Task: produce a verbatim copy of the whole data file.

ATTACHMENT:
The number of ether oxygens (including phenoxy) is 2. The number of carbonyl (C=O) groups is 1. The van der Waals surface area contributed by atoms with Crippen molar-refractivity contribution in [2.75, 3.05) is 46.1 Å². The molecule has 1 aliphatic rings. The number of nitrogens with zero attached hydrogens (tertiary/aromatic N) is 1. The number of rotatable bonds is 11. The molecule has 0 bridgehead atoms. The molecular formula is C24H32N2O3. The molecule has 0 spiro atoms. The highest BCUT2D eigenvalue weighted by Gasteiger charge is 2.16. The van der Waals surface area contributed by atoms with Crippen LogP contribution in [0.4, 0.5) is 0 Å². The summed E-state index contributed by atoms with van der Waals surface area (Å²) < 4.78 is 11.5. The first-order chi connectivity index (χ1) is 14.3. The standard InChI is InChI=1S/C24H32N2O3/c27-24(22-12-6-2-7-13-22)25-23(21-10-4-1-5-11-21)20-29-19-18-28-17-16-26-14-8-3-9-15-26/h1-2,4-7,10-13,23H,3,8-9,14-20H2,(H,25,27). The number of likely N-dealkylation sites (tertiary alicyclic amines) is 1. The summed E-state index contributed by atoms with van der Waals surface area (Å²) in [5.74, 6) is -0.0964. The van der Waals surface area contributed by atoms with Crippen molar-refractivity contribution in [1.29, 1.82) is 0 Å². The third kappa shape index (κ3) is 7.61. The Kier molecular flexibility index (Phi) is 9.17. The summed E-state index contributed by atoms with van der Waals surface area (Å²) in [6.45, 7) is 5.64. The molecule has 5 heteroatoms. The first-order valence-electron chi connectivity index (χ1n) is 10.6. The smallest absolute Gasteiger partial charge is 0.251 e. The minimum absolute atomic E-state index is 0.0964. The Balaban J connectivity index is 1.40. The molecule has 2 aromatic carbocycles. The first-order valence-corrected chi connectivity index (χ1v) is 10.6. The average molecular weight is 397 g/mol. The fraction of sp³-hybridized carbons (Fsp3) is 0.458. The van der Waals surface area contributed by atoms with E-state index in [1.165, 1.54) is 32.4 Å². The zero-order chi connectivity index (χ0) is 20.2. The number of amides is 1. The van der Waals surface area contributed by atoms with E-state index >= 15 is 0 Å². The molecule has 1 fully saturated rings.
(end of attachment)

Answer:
The number of ether oxygens (including phenoxy) is 2. The number of carbonyl (C=O) groups is 1. The van der Waals surface area contributed by atoms with Crippen molar-refractivity contribution in [2.75, 3.05) is 46.1 Å². The molecule has 1 aliphatic rings. The number of nitrogens with zero attached hydrogens (tertiary/aromatic N) is 1. The number of rotatable bonds is 11. The molecule has 0 bridgehead atoms. The molecular formula is C24H32N2O3. The molecule has 0 spiro atoms. The highest BCUT2D eigenvalue weighted by Gasteiger charge is 2.16. The van der Waals surface area contributed by atoms with Crippen LogP contribution in [0.4, 0.5) is 0 Å². The summed E-state index contributed by atoms with van der Waals surface area (Å²) < 4.78 is 11.5. The first-order chi connectivity index (χ1) is 14.3. The standard InChI is InChI=1S/C24H32N2O3/c27-24(22-12-6-2-7-13-22)25-23(21-10-4-1-5-11-21)20-29-19-18-28-17-16-26-14-8-3-9-15-26/h1-2,4-7,10-13,23H,3,8-9,14-20H2,(H,25,27). The number of likely N-dealkylation sites (tertiary alicyclic amines) is 1. The summed E-state index contributed by atoms with van der Waals surface area (Å²) in [5.74, 6) is -0.0964. The van der Waals surface area contributed by atoms with Crippen molar-refractivity contribution in [1.29, 1.82) is 0 Å². The third kappa shape index (κ3) is 7.61. The Kier molecular flexibility index (Phi) is 9.17. The summed E-state index contributed by atoms with van der Waals surface area (Å²) in [6.45, 7) is 5.64. The molecule has 5 heteroatoms. The first-order valence-electron chi connectivity index (χ1n) is 10.6. The smallest absolute Gasteiger partial charge is 0.251 e. The minimum absolute atomic E-state index is 0.0964. The Balaban J connectivity index is 1.40. The molecule has 2 aromatic carbocycles. The first-order valence-corrected chi connectivity index (χ1v) is 10.6. The average molecular weight is 397 g/mol. The fraction of sp³-hybridized carbons (Fsp3) is 0.458. The van der Waals surface area contributed by atoms with E-state index in [1.165, 1.54) is 32.4 Å². The zero-order chi connectivity index (χ0) is 20.2. The number of amides is 1. The van der Waals surface area contributed by atoms with E-state index >= 15 is 0 Å². The molecule has 1 fully saturated rings.